To me the Debug Output Window is the most valuable tool of GFA-BASIC 32. The Debug Output Window is controlled (wrapped) by the COM interface IDebug. I always have the debug output window open just below the main window of the IDE.
There is only one instance of the Debug object (just like Printer, Me, Win_, Dlg_, Error, App, Screen, ClipBoard, Forms, and Code4). It is not up to you to create a Debug object. As soon as you use one of the properties or methods of the Debug object, the GfaWin23.Ocx runtime checks for its existence and creates the thread global object for you.
Both Trace and Print display text in the EDITTEXT control that occupies the client area of the Debug Output Window. The central routine responsible simply sends the WM_SETTEXT message to the control. The subclass procedure of this edit control checks for an overrun of the text limit.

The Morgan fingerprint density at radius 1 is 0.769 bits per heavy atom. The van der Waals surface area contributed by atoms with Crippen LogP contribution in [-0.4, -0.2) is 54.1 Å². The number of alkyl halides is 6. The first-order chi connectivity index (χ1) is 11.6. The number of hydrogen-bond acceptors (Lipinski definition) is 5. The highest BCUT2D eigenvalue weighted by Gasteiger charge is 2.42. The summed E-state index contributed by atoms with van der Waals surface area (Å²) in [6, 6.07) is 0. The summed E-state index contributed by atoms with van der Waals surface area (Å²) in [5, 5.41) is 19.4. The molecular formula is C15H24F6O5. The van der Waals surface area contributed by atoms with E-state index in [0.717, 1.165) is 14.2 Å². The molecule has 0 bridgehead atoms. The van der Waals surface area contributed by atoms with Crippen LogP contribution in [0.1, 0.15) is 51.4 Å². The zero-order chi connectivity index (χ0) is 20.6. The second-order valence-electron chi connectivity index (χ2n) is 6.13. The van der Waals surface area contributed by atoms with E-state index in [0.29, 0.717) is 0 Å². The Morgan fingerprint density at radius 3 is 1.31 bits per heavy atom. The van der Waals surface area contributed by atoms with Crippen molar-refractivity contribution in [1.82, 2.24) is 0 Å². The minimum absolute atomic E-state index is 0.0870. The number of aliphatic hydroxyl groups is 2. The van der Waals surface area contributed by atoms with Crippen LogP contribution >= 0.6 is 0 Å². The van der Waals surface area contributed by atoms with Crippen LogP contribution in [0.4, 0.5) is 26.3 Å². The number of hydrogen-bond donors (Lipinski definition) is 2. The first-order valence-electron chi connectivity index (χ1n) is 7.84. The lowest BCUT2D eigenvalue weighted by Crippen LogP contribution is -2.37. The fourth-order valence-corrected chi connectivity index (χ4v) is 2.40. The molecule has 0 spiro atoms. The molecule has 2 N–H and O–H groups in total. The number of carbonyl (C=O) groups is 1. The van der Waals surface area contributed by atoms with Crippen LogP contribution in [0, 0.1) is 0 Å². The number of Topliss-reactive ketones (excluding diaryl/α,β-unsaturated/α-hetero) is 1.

In addition, the central text output routine invokes the OutputDebugString() API with the same text string. The OutputDebugString function sends a string to the debugger for the current application. However, GFA-BASIC 32 doesn’t have a Win32 application debugger as meant in this context. Therefore, if the application has no debugger, the system debugger displays the string. If the application has no debugger and the system debugger is not active, OutputDebugString does nothing.
However, when you are debugging GFA-BASIC 32 in a Win32 debugger (OllyDbg, IDA Pro Disassembler, etc) you’ll see the Debug.Print text in their output windows as well.
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